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The Fundamental Flaws in the Euro Zone Framework

Stiglitz, Joseph E.

Europe has not done well in the years since the 2008 crisis, with a double dip recession and a recovery far slower than that of the US from whence the crisis came. Among the key reasons for this dismal performance is the euro, or more precisely, the structure of the Eurozone, the institutions, rules, and regulations that were created to ensure growth and stability of a single currency amongst a diverse set of countries—and the failure to do some of the things (like the establishment of a common deposit insurance system) that should have been done. The paper describes how Europe created a divergent system, with increasing disparities between the richer and poorer countries, and the role of certain beliefs, prevalent at the time, but since questioned, about what makes for good economic performance.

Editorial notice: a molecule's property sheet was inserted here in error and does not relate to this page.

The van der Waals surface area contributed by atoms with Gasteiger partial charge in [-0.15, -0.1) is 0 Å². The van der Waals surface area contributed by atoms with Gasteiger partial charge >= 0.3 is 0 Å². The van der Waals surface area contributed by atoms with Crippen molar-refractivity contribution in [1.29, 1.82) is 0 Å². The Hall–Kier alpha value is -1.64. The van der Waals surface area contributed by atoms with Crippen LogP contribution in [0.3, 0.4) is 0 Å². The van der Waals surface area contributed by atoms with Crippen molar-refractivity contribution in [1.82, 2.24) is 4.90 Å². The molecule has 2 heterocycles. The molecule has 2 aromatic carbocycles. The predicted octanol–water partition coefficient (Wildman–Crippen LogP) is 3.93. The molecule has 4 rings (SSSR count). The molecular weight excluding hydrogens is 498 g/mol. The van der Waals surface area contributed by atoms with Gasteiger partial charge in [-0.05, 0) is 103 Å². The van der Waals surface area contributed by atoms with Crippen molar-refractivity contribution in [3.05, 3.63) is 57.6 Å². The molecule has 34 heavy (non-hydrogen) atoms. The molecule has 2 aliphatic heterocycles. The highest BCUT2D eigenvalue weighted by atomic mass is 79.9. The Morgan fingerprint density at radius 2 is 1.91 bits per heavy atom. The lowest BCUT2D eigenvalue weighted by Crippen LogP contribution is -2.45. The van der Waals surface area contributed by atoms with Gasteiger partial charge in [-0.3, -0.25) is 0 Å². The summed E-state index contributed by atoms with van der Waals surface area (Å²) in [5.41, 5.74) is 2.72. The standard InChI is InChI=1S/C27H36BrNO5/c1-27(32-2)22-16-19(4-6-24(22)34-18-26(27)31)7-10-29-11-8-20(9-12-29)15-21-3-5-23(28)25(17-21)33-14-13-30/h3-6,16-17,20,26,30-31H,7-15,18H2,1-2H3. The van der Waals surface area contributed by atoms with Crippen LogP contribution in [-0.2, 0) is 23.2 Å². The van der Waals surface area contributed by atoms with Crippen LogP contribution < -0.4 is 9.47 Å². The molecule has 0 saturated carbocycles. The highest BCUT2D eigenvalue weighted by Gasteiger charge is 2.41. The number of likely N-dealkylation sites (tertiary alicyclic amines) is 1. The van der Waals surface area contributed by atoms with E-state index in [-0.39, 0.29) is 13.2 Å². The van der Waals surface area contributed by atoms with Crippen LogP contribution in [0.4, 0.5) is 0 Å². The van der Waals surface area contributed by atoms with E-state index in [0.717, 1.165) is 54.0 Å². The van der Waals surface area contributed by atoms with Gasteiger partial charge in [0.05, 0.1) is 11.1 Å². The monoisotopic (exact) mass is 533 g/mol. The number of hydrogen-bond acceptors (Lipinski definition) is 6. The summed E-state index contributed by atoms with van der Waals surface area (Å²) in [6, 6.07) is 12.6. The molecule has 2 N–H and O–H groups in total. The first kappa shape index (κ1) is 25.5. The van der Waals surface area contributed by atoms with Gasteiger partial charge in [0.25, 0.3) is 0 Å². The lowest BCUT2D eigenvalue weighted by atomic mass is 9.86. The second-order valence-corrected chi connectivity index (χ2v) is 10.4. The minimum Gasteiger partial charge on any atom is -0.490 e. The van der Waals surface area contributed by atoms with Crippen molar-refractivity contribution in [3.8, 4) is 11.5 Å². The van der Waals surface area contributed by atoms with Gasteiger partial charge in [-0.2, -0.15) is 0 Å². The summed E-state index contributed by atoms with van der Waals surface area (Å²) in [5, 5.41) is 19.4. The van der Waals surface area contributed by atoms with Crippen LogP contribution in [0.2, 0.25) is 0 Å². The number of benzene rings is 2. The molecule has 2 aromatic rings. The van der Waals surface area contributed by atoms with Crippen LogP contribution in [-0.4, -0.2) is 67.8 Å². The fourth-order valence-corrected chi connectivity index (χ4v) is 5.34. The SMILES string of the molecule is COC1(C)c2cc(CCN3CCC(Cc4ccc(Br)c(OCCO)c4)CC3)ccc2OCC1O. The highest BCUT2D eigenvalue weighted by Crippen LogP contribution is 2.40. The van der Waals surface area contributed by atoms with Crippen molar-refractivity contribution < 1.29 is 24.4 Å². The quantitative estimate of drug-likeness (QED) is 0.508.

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Also Published In

The Euro and the Crisis: Perspectives for the Eurozone as a Monetary and Budgetary Union
Springer International Publishing

More About This Work

Academic Units
Financial and Monetary Policy Studies, 43
Published Here
February 5, 2019


Also published as an excerpt from "Crises: Principles and Policies: With an Application to the Eurozone Crisis,” in Life After Debt: The Origins and Resolutions of Debt Crisis, Joseph E. Stiglitz and Daniel Heymann (eds.), Houndmills, UK and New York: Palgrave Macmillan, 2014, pp.43-79.